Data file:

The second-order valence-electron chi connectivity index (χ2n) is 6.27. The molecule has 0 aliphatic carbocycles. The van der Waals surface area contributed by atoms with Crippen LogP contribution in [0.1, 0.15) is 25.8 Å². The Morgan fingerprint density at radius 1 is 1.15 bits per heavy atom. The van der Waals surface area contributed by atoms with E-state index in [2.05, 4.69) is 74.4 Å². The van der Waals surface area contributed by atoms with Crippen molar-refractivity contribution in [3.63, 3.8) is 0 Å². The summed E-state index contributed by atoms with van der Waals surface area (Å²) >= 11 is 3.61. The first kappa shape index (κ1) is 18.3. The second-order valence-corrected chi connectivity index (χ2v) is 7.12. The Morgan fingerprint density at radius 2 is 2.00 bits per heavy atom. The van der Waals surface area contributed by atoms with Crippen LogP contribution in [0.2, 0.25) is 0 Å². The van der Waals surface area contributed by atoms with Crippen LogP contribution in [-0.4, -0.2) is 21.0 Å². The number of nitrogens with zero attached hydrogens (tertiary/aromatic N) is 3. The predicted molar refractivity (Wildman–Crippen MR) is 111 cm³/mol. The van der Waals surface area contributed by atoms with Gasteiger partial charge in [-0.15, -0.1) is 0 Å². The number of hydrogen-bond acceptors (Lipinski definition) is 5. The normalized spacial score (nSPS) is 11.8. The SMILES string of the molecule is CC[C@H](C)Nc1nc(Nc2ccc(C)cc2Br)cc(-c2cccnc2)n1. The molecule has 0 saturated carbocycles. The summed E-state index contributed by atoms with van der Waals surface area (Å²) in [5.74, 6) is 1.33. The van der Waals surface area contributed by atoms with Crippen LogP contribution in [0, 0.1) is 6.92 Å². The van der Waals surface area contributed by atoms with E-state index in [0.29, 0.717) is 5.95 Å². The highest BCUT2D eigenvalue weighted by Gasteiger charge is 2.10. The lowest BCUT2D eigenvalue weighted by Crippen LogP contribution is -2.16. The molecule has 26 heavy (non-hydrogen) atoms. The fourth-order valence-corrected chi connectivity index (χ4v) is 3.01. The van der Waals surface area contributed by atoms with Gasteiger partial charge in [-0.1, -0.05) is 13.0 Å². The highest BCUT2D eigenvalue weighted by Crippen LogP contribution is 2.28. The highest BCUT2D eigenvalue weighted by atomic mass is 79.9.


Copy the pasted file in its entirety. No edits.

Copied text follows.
The second-order valence-electron chi connectivity index (χ2n) is 6.27. The molecule has 0 aliphatic carbocycles. The van der Waals surface area contributed by atoms with Crippen LogP contribution in [0.1, 0.15) is 25.8 Å². The Morgan fingerprint density at radius 1 is 1.15 bits per heavy atom. The van der Waals surface area contributed by atoms with E-state index in [2.05, 4.69) is 74.4 Å². The van der Waals surface area contributed by atoms with Crippen molar-refractivity contribution in [3.63, 3.8) is 0 Å². The summed E-state index contributed by atoms with van der Waals surface area (Å²) >= 11 is 3.61. The first kappa shape index (κ1) is 18.3. The second-order valence-corrected chi connectivity index (χ2v) is 7.12. The Morgan fingerprint density at radius 2 is 2.00 bits per heavy atom. The van der Waals surface area contributed by atoms with Crippen LogP contribution in [0.2, 0.25) is 0 Å². The van der Waals surface area contributed by atoms with Crippen LogP contribution in [-0.4, -0.2) is 21.0 Å². The number of nitrogens with zero attached hydrogens (tertiary/aromatic N) is 3. The predicted molar refractivity (Wildman–Crippen MR) is 111 cm³/mol. The van der Waals surface area contributed by atoms with Gasteiger partial charge in [-0.15, -0.1) is 0 Å². The number of hydrogen-bond acceptors (Lipinski definition) is 5. The normalized spacial score (nSPS) is 11.8. The SMILES string of the molecule is CC[C@H](C)Nc1nc(Nc2ccc(C)cc2Br)cc(-c2cccnc2)n1. The molecule has 0 saturated carbocycles. The summed E-state index contributed by atoms with van der Waals surface area (Å²) in [5.74, 6) is 1.33. The van der Waals surface area contributed by atoms with Crippen LogP contribution in [0, 0.1) is 6.92 Å². The van der Waals surface area contributed by atoms with E-state index in [0.29, 0.717) is 5.95 Å². The highest BCUT2D eigenvalue weighted by Gasteiger charge is 2.10. The lowest BCUT2D eigenvalue weighted by Crippen LogP contribution is -2.16. The molecule has 26 heavy (non-hydrogen) atoms. The fourth-order valence-corrected chi connectivity index (χ4v) is 3.01. The van der Waals surface area contributed by atoms with Gasteiger partial charge in [-0.1, -0.05) is 13.0 Å². The highest BCUT2D eigenvalue weighted by Crippen LogP contribution is 2.28. The highest BCUT2D eigenvalue weighted by atomic mass is 79.9.